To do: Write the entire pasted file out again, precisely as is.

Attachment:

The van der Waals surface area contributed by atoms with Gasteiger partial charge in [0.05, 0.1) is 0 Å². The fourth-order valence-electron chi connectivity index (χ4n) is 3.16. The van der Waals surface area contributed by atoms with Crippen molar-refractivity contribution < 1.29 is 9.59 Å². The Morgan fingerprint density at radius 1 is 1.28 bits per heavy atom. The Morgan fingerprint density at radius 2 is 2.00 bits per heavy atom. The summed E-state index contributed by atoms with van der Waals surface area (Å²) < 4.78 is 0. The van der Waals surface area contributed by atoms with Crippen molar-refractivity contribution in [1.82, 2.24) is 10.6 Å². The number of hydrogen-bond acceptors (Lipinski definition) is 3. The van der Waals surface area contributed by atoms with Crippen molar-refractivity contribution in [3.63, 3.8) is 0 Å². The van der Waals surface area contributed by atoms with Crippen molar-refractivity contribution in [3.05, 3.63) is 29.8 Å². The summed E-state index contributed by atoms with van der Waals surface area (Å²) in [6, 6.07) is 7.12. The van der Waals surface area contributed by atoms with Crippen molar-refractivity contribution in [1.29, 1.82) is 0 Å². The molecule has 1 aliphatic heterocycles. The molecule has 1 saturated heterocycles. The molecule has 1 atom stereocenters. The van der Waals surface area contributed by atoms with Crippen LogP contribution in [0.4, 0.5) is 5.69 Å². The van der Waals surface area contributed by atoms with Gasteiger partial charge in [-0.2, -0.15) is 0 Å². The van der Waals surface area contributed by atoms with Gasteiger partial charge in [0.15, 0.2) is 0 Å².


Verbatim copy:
The van der Waals surface area contributed by atoms with Gasteiger partial charge in [0.05, 0.1) is 0 Å². The fourth-order valence-electron chi connectivity index (χ4n) is 3.16. The van der Waals surface area contributed by atoms with Crippen molar-refractivity contribution < 1.29 is 9.59 Å². The Morgan fingerprint density at radius 1 is 1.28 bits per heavy atom. The Morgan fingerprint density at radius 2 is 2.00 bits per heavy atom. The summed E-state index contributed by atoms with van der Waals surface area (Å²) < 4.78 is 0. The van der Waals surface area contributed by atoms with Crippen molar-refractivity contribution in [1.82, 2.24) is 10.6 Å². The number of hydrogen-bond acceptors (Lipinski definition) is 3. The van der Waals surface area contributed by atoms with Crippen molar-refractivity contribution in [3.63, 3.8) is 0 Å². The van der Waals surface area contributed by atoms with Crippen molar-refractivity contribution in [3.05, 3.63) is 29.8 Å². The summed E-state index contributed by atoms with van der Waals surface area (Å²) in [6, 6.07) is 7.12. The van der Waals surface area contributed by atoms with Crippen molar-refractivity contribution in [1.29, 1.82) is 0 Å². The molecule has 1 aliphatic heterocycles. The molecule has 1 saturated heterocycles. The molecule has 1 atom stereocenters. The van der Waals surface area contributed by atoms with Crippen LogP contribution in [0.4, 0.5) is 5.69 Å². The van der Waals surface area contributed by atoms with Gasteiger partial charge in [-0.2, -0.15) is 0 Å². The van der Waals surface area contributed by atoms with Gasteiger partial charge in [0.15, 0.2) is 0 Å².